After a very dry December, Queensland's Tropical Coast is finally getting soaked with some places picking up more than 100mm, with further heavy falls on the way.
An unstable southeasterly airflow is combining with a trough over the nation's eastern interior to bring about the unsettled weather across the region.
Over the past few days, the area between Mackay and Gladstone has picked up the heaviest falls. Samuel Hill has collected 183mm over the past three days, its largest three day total since March last year. Rockhampton has recorded 89mm since Tuesday, also its biggest three day total since March.
Yesterday and overnight, the region around Mackay was the wettest. While Mackay itself only picked up 21mm, elevated areas west of town recorded much higher totals with widespread falls 100-to-150mm in the 24 hours to 9am. Up to 202mm was recorded at Gargett, its highest daily fall in three years.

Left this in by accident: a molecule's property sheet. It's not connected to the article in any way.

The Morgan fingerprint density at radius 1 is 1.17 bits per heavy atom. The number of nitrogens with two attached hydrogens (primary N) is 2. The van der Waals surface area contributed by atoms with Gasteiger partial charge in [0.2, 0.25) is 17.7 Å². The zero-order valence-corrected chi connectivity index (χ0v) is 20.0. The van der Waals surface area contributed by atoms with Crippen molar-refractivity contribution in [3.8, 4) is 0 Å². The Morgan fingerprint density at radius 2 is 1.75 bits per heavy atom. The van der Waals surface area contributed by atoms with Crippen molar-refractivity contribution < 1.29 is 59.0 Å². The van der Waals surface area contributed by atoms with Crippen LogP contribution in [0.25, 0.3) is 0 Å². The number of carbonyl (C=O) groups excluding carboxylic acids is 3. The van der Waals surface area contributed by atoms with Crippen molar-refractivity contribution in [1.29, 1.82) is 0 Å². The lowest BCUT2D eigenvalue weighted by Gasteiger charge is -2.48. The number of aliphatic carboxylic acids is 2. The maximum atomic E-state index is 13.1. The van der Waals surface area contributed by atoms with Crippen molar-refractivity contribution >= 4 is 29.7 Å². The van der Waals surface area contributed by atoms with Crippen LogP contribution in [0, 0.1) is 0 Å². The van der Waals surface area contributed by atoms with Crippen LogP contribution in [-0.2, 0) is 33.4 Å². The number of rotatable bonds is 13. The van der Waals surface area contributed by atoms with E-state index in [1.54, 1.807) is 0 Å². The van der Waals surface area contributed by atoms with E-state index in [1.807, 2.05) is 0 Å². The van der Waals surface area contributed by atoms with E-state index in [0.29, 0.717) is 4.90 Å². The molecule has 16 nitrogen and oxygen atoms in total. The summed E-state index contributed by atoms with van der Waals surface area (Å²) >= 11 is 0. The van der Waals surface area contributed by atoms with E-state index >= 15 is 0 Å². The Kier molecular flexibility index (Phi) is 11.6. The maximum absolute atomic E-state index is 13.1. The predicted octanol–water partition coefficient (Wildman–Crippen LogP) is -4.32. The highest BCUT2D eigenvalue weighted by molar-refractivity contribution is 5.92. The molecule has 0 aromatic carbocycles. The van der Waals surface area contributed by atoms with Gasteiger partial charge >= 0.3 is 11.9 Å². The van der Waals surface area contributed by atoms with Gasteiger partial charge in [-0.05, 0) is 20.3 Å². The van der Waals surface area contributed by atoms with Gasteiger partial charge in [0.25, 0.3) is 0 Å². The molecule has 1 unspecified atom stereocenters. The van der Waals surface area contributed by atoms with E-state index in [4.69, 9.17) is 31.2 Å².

The Tropical Coast will continue to be drenched over the coming days, although the focus of the heaviest rain will edge gradually north. The Mackay region is likely to see the most rain again today, however over the weekend places from Ingham and north will see the heaviest falls, with 100-to-200mm possible in places.
From early next week, heavy totals are likely to remain a risk over the region as tropical activity increases over the region. By the end of the fortnight, many places are likely to be sitting comfortably close to or above their January averages.
© Weatherzone 2014
15:46 EDT The Australian research body the Climate Council has argued in its latest paper that the probability of drought will increase, and it will become more severe, because of climate change.